French philosopher and encyclopedist; born at Langres Oct. 5, 1713; died at Paris July 30, 1784. Although, like all the French encyclopedists, an apostle of tolerance, Diderot does not seem to have had much sympathy with the Jews and Judaism. He wrote the bright and interesting article on Jewish philosophy for the "Encyclopédie," but it shows a superficial acquaintance with the subject, and is not free from errors. The same criticism applies to a brilliant passage on the Jews of Amsterdam in his "Voyage en Hollande" (xvii. 431-433, ed. Assezat and Tourneux, Paris, 1875-79). In his "Neveu de Rameau" (v. 454, 479) there are two anecdotes, the heroes of which are Jews. The first refers to a renegade who abuses the confidence of a rich Jew of A vignon in order to rob him and denounce him to the Inquisition. The second, which is somewhat licentious, narrates the story of anOrthodox Jew of Utrecht who signs a note in an infamous bargain. The first anecdote is improbable, for the Inquisition never forbade the Jews of the Comtat to follow their religion. The second anecdote, still more improbable, is also found in the "Voyage en Hollande," where the personages are Dutch citizens, and by substituting different names Diderot simply intended to make a striking antithesis between the piety of the Jew and his amorous escapades. This literary trifle must not be taken seriously; it shows only that Diderot was subject to the common prejudice against the Jews.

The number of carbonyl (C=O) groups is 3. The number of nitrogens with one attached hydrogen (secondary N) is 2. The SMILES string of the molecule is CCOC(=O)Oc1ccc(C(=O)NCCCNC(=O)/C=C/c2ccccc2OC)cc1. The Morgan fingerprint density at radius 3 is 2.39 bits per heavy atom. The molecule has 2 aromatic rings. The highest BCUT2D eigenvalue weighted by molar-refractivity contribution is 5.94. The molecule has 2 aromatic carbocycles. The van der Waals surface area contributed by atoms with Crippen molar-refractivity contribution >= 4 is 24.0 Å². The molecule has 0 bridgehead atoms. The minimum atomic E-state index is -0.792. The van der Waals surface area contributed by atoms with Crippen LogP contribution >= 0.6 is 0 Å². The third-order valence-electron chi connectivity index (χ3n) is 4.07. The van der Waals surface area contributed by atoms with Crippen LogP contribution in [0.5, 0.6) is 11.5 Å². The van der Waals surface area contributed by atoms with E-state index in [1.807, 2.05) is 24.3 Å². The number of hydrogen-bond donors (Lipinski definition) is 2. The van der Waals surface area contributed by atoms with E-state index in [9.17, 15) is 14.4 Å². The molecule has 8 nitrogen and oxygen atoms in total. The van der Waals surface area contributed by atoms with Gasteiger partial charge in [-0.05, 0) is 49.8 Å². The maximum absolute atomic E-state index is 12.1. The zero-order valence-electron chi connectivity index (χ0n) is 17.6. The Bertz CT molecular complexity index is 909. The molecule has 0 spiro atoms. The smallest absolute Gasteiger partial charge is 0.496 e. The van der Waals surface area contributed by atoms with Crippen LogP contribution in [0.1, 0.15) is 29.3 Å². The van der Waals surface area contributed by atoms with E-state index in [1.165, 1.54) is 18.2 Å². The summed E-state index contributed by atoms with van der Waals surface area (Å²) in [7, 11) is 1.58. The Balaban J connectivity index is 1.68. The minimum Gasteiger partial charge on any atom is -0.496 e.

- T. Reinach, in Rev. Et. Juives, 1884, vii. 10 et seq.